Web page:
If you are being harassed, you may be able to apply to the District Court for a restraining order under the HARASSMENT ACT 1997. This Act gives protection to victims of harassment who are not protected under the DOMESTIC VIOLENCE ACT 1995.
Whether you can get protection under the Act depends on whether the behaviour in question comes within the meaning of "harassment" as the word is defined in the Act. Under the Act, "harassment" means a pattern of behaviour directed against you that includes doing to you any "specified act" on at least two separate occasions within a 12-month period.
A "specified act" is defined as:
If you are being harassed, you should apply to your local District Court for a restraining order to be made against the person harassing you (the "respondent"). The application is made "on notice", which means that the respondent is notified about your application. The court will hold a hearing, and the respondent is entitled to attend and be heard there.
You cannot apply for a restraining order if you are or have been in a domestic relationship with the other person. If that is the case, you will be covered by the protection offered under the DOMESTIC VIOLENCE ACT 1995 (see How to obtain a protection order under the Domestic Violence Act).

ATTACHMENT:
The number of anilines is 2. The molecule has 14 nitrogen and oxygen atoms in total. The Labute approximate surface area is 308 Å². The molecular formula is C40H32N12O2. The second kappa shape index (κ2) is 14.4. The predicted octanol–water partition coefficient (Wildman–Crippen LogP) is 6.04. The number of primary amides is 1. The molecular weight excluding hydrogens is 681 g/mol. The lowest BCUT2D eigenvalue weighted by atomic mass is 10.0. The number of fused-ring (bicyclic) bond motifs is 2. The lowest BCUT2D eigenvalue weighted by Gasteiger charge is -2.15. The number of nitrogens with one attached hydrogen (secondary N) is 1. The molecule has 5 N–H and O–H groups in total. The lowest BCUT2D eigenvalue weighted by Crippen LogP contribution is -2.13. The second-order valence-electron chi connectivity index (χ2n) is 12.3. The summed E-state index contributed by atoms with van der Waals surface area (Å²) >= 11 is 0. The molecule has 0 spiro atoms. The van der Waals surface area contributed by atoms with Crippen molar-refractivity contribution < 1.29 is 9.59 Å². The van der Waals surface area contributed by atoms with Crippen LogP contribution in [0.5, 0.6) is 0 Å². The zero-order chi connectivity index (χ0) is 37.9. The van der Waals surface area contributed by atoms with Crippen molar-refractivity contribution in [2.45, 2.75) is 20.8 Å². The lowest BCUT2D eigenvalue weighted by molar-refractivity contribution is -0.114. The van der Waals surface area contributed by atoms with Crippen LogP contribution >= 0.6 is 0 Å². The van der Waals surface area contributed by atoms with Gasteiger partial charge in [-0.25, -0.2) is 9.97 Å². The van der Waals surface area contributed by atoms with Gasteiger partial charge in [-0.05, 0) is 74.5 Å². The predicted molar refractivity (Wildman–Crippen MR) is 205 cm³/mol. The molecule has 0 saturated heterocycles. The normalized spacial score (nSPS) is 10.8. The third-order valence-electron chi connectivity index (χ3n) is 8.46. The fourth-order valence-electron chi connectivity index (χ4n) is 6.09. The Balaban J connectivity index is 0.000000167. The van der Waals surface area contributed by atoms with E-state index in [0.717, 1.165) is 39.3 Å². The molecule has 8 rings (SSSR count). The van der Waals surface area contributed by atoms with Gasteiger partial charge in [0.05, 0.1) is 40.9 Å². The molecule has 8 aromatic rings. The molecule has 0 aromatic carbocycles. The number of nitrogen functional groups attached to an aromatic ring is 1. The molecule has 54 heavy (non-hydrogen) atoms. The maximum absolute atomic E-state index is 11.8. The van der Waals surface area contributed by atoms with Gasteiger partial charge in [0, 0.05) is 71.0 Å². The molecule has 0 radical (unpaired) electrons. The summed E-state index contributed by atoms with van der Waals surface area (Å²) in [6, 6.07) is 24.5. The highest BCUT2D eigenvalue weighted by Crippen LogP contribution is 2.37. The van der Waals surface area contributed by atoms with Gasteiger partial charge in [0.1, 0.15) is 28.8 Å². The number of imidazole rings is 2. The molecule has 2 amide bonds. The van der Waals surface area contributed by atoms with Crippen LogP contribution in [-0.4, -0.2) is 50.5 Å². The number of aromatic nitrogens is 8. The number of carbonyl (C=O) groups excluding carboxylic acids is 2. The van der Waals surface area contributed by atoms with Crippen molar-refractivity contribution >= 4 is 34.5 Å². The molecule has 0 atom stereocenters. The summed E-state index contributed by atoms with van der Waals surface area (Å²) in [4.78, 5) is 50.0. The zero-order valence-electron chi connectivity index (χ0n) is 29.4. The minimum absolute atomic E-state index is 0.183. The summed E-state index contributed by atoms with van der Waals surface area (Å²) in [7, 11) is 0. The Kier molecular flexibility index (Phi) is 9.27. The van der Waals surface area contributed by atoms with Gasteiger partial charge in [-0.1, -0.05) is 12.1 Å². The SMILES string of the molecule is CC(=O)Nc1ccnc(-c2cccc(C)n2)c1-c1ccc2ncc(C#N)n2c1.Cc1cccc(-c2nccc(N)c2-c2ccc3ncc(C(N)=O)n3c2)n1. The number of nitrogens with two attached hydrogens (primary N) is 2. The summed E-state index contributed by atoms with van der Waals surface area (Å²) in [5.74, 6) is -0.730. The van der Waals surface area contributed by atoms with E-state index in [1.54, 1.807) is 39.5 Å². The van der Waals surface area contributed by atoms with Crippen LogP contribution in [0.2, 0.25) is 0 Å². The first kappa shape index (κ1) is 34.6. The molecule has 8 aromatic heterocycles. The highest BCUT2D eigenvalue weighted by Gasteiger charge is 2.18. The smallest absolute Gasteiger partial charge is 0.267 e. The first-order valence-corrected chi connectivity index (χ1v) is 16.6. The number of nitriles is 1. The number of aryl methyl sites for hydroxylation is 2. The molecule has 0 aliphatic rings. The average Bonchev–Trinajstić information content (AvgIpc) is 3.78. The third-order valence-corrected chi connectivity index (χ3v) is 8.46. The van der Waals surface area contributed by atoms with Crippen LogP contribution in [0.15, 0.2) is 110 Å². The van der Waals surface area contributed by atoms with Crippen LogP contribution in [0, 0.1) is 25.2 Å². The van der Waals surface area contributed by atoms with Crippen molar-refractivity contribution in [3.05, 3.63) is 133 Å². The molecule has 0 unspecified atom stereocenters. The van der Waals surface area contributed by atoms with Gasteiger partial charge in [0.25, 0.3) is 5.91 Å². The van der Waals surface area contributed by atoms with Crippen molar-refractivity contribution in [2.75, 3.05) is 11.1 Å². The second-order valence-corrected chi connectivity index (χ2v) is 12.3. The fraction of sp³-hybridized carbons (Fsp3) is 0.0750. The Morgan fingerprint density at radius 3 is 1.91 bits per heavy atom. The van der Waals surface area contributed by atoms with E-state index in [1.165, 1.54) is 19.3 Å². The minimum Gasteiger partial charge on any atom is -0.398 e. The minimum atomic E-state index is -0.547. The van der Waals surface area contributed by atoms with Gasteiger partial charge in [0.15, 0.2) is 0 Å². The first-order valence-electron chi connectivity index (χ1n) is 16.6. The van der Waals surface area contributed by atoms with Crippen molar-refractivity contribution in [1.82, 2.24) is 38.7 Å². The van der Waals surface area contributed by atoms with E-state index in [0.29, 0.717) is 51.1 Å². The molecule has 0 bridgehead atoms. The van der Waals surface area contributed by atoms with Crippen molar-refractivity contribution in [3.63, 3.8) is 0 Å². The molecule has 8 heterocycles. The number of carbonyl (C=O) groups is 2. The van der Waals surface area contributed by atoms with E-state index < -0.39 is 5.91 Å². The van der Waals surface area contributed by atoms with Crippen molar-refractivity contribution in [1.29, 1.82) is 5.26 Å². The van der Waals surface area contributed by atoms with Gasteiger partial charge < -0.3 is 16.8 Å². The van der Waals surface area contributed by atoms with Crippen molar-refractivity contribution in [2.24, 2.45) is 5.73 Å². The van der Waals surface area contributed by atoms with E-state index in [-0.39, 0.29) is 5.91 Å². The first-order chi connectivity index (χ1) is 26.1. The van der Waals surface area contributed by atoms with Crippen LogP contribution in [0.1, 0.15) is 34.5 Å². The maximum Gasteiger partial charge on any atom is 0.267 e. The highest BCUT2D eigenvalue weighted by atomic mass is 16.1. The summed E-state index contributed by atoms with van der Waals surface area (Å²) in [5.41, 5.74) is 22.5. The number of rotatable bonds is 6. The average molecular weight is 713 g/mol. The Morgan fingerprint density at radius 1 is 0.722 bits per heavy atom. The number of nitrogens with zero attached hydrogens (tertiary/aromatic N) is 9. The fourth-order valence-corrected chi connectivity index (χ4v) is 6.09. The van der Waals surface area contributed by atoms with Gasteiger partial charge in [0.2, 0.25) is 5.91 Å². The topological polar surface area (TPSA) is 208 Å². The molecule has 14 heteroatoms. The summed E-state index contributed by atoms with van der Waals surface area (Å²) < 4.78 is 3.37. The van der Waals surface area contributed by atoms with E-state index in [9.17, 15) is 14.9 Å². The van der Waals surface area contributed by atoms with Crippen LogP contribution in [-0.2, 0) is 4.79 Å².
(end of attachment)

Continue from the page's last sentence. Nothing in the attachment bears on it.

There are five preconditions that must all be met before the court will issue a restraining order. These are that:
A restraining order prevents the respondent from harassing or threatening to harass you. It also prevents the respondent from encouraging anyone else to harass you. The court can impose any special conditions that are necessary to protect you.
The order stays in force for as long as the court considers necessary.
It is a criminal offence to breach a restraining order without a reasonable excuse. The penalty is a prison term of up to six months or a fine of up to $5,000. The maximum prison term increases for repeated breaches.
As well as making it a criminal offence to breach a restraining order, the Act also sets up a criminal offence of harassment that will apply even if a restraining order has not already been made. This offence is committed if:
The penalty for this offence is a prison term of up to two years.